Reflection: Strivings of the Negro People
Du Bois’ 1897 essay for The Atlantic is a work of reflection upon his early life which proceeds into 1897, yet is relevant in our 21st Century. His succinct use of English to flesh out the psychological burdens he saw within his black struggle for equal rights interests me (as a white man). His frankness in self-expression as “being a problem,” is in full bloom as he recollects when he was but “a little thing, away up in the hills of New England,” and his offer of a gift to “one girl, a tall newcomer” rejected “with a glance.” Du Bios impresses me as someone with insight into both humanity and sociology — and simple justice and mercy.
Having studied in Germany, he is aware of the contrasting civil injustice between the blacks there and those in America. He says that “being a problem is a strange experience [blacks share] . . . save perhaps [for those blacks living] in Europe.” He was “a problem” back in that “wee wooden schoolhouse” in New England, and he writes of his realization of being “shut out . . . by a vast veil” from the world of the whites. Further, he describes the “double-consciousness” that he experiences.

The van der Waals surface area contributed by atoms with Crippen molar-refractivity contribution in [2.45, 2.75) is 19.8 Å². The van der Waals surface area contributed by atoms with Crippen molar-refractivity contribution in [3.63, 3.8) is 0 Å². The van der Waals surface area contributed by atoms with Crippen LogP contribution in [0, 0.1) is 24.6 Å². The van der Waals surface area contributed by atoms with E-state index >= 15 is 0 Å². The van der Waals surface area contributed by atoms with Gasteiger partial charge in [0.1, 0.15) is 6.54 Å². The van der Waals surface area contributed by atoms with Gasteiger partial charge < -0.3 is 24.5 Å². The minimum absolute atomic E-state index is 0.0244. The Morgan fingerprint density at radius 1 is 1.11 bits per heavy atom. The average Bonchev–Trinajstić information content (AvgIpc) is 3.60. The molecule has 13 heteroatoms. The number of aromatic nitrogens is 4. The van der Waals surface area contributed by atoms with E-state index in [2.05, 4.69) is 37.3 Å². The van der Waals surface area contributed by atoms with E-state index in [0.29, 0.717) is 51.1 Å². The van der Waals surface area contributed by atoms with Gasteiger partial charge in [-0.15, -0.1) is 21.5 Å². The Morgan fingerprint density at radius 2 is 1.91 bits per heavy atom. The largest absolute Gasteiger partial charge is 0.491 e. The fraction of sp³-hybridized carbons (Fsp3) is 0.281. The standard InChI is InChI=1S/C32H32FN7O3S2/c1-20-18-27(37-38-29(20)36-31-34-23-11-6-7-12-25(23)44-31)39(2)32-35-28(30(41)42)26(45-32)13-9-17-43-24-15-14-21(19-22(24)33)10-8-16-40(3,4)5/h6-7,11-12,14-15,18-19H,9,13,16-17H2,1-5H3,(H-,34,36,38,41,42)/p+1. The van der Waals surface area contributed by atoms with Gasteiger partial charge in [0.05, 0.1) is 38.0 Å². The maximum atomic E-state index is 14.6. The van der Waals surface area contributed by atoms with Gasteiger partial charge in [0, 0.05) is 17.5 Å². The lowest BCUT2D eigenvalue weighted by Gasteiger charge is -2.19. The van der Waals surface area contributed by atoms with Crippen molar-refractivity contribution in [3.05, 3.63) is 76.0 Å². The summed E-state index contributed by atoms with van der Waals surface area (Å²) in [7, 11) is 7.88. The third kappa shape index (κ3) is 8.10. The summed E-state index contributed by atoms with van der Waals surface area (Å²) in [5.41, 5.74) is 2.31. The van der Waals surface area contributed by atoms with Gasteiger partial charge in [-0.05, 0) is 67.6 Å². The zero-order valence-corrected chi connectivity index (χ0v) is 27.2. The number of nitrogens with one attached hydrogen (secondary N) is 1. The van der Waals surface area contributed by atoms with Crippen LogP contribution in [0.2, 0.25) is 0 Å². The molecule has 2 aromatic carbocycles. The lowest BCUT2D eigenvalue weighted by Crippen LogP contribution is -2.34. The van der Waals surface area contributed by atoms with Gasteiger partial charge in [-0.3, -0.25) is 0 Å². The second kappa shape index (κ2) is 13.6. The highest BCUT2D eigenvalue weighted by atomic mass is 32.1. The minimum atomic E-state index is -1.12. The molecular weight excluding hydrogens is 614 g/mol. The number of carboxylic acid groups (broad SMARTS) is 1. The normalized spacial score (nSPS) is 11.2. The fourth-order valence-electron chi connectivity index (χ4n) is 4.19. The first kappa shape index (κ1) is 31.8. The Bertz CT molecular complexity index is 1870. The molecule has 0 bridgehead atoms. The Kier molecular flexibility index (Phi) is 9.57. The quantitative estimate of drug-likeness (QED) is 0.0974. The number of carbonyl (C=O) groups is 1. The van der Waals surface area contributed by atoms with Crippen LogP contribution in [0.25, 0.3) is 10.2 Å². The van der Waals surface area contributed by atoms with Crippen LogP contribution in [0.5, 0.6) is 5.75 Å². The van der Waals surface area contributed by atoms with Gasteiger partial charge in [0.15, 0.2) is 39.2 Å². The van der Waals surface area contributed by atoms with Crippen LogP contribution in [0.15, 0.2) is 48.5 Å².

The veil and the double-consciousness are connected “just as the white girl looking through the veil could not properly see DuBois for who he was beyond his skin, he in turn could not clearly see the whole white race because of his one negative encounter with her as well, which he then projected onto the entire white race. The “double-consciousness,” is the awareness of the two-ness of being an American and a[n African-American]”, and the largely unconscious, almost instinctive movement between these two identities, as needed” (xroads).
Pursuit of higher education is Du Bois’ strategy for blacks to rise above the “pale world” around him. Enlightenment through education and the power of the voting booth are his standards. He experiences “their world” as a “dusty desert of dollars and smartness,” and advocates expression and pride in black culture through education and “work, culture, and liberty . . . [and] traits and talents.”
Du Bois’ presentation 119 years-ago remains relevant today. I am not able to see clearly through the veil between myself and my black neighbors or the double-consciousness with which he says blacks live, although living abroad in Central America years ago, I experienced — even if just for a moment in time — what Du Bois is writing about. The veil between myself and the people of Peru was woven from a sheer fabric of language, culture, and skin color, forcing me to create a persona of meekness and humility of character. This is but threads of the lifelong veil Du Bios writes of, yet maybe through my experience there I am able to empathize—although I know that I may never fully understand— if my understanding must be considered.